CppCon 2018 trip report

Overall CppCon was a really nice conference with lots of good talks from lots of different application domains. There is still quite a few talks which I missed because they overlapped with other talks. Will catch up with those once their recordings have been uploaded.

Short review of the talks I watched. List ordered chronologically.

Opening keynote from Bjarne about Concepts and keeping C++ simple. Nothing major new from this talk. Concepts lite is on track for 20, short concepts syntax will probably not make it.

Covered the C++ execution model. Explained concepts such as “sequence points, “order of evaluation”, “happens before relation ship” and “forward progress”. It’s a good refresher on those points.

The Forward Progress concept was new to me. Shortly explained (and probably omitting lots of detail) it means that implementations have to guarantee that progress is always guaranteed. Taking a std::async implementation based on a threadpool as an example. Let’s say the backing threadpool has a single thread and one dispatches a function to it which yet again dispatches functions on the threadpool, the implementation has to assure that in such a scenario no deadlock appears (for example by executing the newly dispatched functions inline if there is no free thread in the thread pool). There is obviously way more details, this talk is a good starter point if interested.

First talk of a two parter talk about contracts. This talk mostly focused on general concepts of contracts. It doesn’t go much into C++ contracts (that’s what the second half is for). Would only recommend this if you care much about type theory.

Most interesting part about this was that he had a few polls about how people feel when they see certain types in their code (int vs. unsigned, std::string vs. std::string_view). Results were often very mixed which I found very interesting as it showed big disparities in peoples opinions and the lack of clear guidance which you can find in other more strongly opinionated languages.

Good talk on busting common myths on what GPUs are good for. Very code heavy, builds a trie in a single thread manner, then parallelized and finally on the GPU. Also good Q&A in the end. Recommended watch.

Expect the Expected - Andrei Alexandrescu - TBA

Good talk from Andrei as usual on a future std::expected. If you are following the std::expected, std::outcome or std::error discussions on the mailing lists there is nothing really new in this talk, but it’s a still an entertaining talk to watch.

Grill the Committee - Marshall Clow, Olivier Giroux, Howard Hinnant, Bjarne Stroustrup, Herb Sutter, Ville Voutilainen - TBA

Evening panel, not sure whether these got recorded at all. Didn’t learn to much new form this, lots of ranting and bikeshedding involved.

minidumps: gdb-compatible, software controlled core dumps - Matthew Fleming - TBA

Only caught the end of this. Some proprietary implementation of doing core dumps which result in smaller dump sizes than the default kernel ones.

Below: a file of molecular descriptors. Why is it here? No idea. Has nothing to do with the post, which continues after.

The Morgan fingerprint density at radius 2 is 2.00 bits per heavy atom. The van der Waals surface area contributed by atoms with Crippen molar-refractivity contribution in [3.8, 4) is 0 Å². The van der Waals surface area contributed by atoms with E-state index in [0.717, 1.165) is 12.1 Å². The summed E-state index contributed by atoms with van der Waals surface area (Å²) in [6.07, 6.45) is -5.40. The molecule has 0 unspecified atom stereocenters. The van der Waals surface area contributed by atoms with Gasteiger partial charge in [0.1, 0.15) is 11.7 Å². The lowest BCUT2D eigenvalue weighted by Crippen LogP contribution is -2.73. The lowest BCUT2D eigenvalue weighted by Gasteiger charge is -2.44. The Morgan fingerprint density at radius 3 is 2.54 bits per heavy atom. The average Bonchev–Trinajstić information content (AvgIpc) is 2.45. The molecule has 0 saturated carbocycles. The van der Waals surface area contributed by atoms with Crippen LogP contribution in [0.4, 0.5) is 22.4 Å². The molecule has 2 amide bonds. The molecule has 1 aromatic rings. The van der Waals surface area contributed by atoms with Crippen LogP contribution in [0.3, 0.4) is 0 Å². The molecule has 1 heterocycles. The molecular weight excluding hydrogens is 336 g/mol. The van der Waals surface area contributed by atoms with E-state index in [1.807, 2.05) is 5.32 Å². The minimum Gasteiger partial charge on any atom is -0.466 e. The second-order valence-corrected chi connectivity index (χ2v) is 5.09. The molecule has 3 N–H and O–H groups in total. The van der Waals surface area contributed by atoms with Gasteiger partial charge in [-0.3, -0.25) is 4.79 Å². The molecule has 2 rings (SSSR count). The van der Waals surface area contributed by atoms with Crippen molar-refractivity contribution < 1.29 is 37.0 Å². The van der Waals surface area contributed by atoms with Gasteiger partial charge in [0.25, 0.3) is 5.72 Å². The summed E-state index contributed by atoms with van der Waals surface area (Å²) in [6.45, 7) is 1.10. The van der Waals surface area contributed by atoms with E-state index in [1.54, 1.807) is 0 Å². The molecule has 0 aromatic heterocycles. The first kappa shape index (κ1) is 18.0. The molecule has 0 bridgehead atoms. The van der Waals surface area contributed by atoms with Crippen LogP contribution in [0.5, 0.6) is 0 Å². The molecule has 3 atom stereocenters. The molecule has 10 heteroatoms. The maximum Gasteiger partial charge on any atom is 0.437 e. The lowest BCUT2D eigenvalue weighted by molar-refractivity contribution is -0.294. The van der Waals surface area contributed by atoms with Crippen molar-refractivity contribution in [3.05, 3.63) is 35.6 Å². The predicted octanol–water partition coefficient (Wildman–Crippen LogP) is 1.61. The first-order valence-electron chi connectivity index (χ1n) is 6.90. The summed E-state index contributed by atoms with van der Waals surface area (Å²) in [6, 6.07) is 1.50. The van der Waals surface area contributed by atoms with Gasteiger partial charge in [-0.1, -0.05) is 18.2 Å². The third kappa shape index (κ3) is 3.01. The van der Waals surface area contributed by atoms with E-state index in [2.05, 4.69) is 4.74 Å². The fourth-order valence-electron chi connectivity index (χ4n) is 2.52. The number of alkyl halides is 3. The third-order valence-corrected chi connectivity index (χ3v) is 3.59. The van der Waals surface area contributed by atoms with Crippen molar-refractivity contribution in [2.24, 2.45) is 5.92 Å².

I liked this talk because it focused on more practical things such as tracing and logging (only application based though) and not on any esoteric new language feature nobody really needs. It showed a few examples of how one can implement application level tracing. Though, I am not sure that is applicable to all application domains and I probably still prefer and on-demand tool based solution.

Keynote of that day about Houdini (written in C++) which is a rendering software used in the film industry. It has apparently been used in many Oscar winning movies.

There is not that much C++ in this talk. Most of it is about how older code bases can be ported to newer standards and some tales about how this was done in Houdini.

Make World: The Most Miserable Place In C++ - Peter Bindels, Robert Maynard, Isabella Muerte, Jussi Pakkanen - TBA

Panel on build systems (there seem have been lots of talks on build systems this year). I didn’t take much out of this other than there not being a single good build system (and there will never be one either).

Mostly random rants on various different build systems. Would only watch if you are really into build systems.

This was a well presented talk on the point of “average case vs. worst case”.

It had lots of simplified examples (for example exception throwing cost) which brought the point across that one has to think about which case one is optimizing for. Certainly recommended to watch when interested in low latency application domains.

Touring the “C++ Tip of the Week” Series - Jon Cohen, Matt Kulukundis - TBA

This was an entertainingly presented talk on a few topics of the abseil C++ tips of the week. It’s definitely worth watching if not only for entertainment purpose.

The tips which are presented are equally good. Especially liked the one about initialization (() vs {}) and the gotchas involved. It also showed one of my biggest C++ pet peeves. Getting new features wrong (even after lots of committee consideration) and making the language not more simpler but actually more difficult by introducing new special cases that people have to remember.